Weighty Decisions: Rutgers’ Nutritional Sciences Experts Offer Tips for First-Year Students

Weighty Decisions: Rutgers’ Nutritional Sciences Experts Offer Tips for First-Year Students

While the 'freshman 15' might be bit of a misnomer, the risk of packing on the pounds freshman year is real – unless you plan

student weighing food choices
First-year students are especially at risk for expanding waistlines: Many are on their own for the first time and making poor meal decisions.

Students focus on how they look, their body size, but they should also consider how the quality of their diet affects their risk of chronic disease later on.”

-- Diane
Rigassio Radler

When Miranda Schlitt arrived at Rutgers as an undergraduate, she didn’t give much thought to the possibility of gaining the “freshman 15.” In fact, she was excited about the opportunity to sample the dining hall’s cultural cuisine. The Garrison, N.Y., native found herself gravitating toward the Asian dishes, particularly lo mein and samosas. Although Schlitt understood proper portion sizes and the importance of eating nutritionally balanced meals, these considerations took a backseat to taste, variety and a sense of adventure.  

“Of course, I had heard about the freshman 15 in high school and at my Rutgers orientation, but the dining halls gave so many great options. I would try different dishes every day,” says Schlitt, now a fourth-year nutritional sciences student at Rutgers’ School of Environmental and Biological Sciences. “That’s a big problem freshmen have. They should be learning what they should eat, rather than trying everything.”

Before long, Schlitt noticed her clothes didn’t fit quite as well, and discovered her weight was up five pounds.

Schlitt’s first-year college weight gain is more in line with what research on the freshman 15 has found. In a study published in 2006, Peggy Policastro, a nutrition specialist for Rutgers’ Dining Services and a faculty member in the Department of Nutritional Sciences in the School of Environmental and Biological Sciences, discovered the average first-year weight gain is seven pounds, with three-quarters of the students studied experiencing some gain during the year.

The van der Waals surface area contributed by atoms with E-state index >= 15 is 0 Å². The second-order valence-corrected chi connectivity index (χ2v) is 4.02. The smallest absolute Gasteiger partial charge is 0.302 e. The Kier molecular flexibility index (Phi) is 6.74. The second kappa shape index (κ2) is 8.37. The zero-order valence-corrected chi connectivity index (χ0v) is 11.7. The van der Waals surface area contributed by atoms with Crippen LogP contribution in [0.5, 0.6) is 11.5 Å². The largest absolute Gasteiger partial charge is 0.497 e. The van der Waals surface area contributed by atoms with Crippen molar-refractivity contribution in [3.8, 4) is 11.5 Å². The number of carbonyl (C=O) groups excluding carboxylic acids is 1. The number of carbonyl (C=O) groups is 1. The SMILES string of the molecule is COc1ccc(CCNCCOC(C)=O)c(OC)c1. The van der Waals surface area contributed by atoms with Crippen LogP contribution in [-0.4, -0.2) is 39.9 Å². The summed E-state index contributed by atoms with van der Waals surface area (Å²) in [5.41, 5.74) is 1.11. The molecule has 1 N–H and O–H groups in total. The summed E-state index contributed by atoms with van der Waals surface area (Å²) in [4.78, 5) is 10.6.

Policastro points to three factors that make first-year students especially at risk for expanding waistlines. Many are on their own for the first time and making poor meal decisions. They may consume extra calories with mindless munching or late-night meals, and the amount of exercise they do declines. “In high school, they might have been on a team, but at the college level, only the elite athletes really have a defined schedule for exercise every day,” Policastro explains. “Even if students play an intramural sport, the training is not the same.”

A drop-off in exercise played a role in Schlitt’s weight gain. “I was in dance every day throughout high school, but when I started college, I stopped,” she says. “Walking to class kept me active, but I was never as active as I was in high school.”

Also, being away from family for the first time causes stress, which can lead to weight gain. “People respond to stress either by eating or by not eating,” says Diane Rigassio Radler, associate professor in the Department of Nutritional Sciences at Rutgers’ School of Health Related Professions. “In addition, there are some hormonal links between stress and an increase in cortisol, which can increase fat tissue.” It’s important, she notes, that students recognize stress and their reaction to it, and then address their behavior by finding an alternate way to reduce stress, such as exercise or meditation.

Students whose schedule includes studying or socializing until the wee hours also may be at risk for weight gain. According to a recent study published in the journal Sleep, people who slept only four hours a night consumed on average 500 extra calories a day and gained about two pounds more than those who slept up to 10 hours.

To keep the weight off, students should be proactive about scheduling meals and monitoring calories. “Skipping breakfast can lead you to eat more at lunch or dinner,” says Policastro, who founded the RU Healthy Dining Team to help students map their nutritional goals. She recommends keeping healthy snacks, such as low-fat granola bars, baby carrots, nuts or whole-grain pretzels, on hand. And watch alcohol consumption.  “Alcohol is a calorie-dense source. The higher percentage of alcohol, the more calories it has,” says Policastro. “The way alcohol is metabolized in the body is similar to that of fat. So, when you think of avoiding fat for the calories, you should consider alcohol in a similar way.”

Concerns about the freshman 15 aside, that first year away from home presents students with an opportunity to establish lifelong healthy eating and exercise habits. “Students focus on how they look, their body size, but they should also consider how the quality of their diet affects their risk of chronic disease later on,” says Radler. “Think high-fat diet, cardiovascular disease, low-nutrient profile, cancer risk.”